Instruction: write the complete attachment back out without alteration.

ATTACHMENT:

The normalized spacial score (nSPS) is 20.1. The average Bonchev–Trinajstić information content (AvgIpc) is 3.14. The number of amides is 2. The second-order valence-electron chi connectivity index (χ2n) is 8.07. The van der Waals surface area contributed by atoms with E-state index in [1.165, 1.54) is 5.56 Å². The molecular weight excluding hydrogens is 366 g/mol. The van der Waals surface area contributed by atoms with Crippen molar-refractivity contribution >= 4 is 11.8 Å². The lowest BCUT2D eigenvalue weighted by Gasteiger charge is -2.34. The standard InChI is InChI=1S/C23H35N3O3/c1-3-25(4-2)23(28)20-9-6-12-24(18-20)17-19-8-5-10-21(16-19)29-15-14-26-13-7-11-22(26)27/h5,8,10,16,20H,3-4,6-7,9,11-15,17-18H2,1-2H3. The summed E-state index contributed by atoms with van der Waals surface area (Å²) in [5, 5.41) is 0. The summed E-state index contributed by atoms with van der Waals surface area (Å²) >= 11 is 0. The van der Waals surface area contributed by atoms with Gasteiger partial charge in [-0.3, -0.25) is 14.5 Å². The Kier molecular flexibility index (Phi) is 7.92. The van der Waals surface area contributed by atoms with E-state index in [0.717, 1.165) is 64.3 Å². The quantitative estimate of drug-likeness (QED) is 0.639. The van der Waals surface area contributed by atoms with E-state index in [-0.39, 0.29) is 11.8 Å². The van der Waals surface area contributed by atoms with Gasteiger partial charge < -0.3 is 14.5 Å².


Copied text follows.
The normalized spacial score (nSPS) is 20.1. The average Bonchev–Trinajstić information content (AvgIpc) is 3.14. The number of amides is 2. The second-order valence-electron chi connectivity index (χ2n) is 8.07. The van der Waals surface area contributed by atoms with E-state index in [1.165, 1.54) is 5.56 Å². The molecular weight excluding hydrogens is 366 g/mol. The van der Waals surface area contributed by atoms with Crippen molar-refractivity contribution >= 4 is 11.8 Å². The lowest BCUT2D eigenvalue weighted by Gasteiger charge is -2.34. The standard InChI is InChI=1S/C23H35N3O3/c1-3-25(4-2)23(28)20-9-6-12-24(18-20)17-19-8-5-10-21(16-19)29-15-14-26-13-7-11-22(26)27/h5,8,10,16,20H,3-4,6-7,9,11-15,17-18H2,1-2H3. The summed E-state index contributed by atoms with van der Waals surface area (Å²) in [5, 5.41) is 0. The summed E-state index contributed by atoms with van der Waals surface area (Å²) >= 11 is 0. The van der Waals surface area contributed by atoms with Gasteiger partial charge in [-0.3, -0.25) is 14.5 Å². The Kier molecular flexibility index (Phi) is 7.92. The van der Waals surface area contributed by atoms with E-state index in [0.717, 1.165) is 64.3 Å². The quantitative estimate of drug-likeness (QED) is 0.639. The van der Waals surface area contributed by atoms with E-state index in [-0.39, 0.29) is 11.8 Å². The van der Waals surface area contributed by atoms with Gasteiger partial charge < -0.3 is 14.5 Å².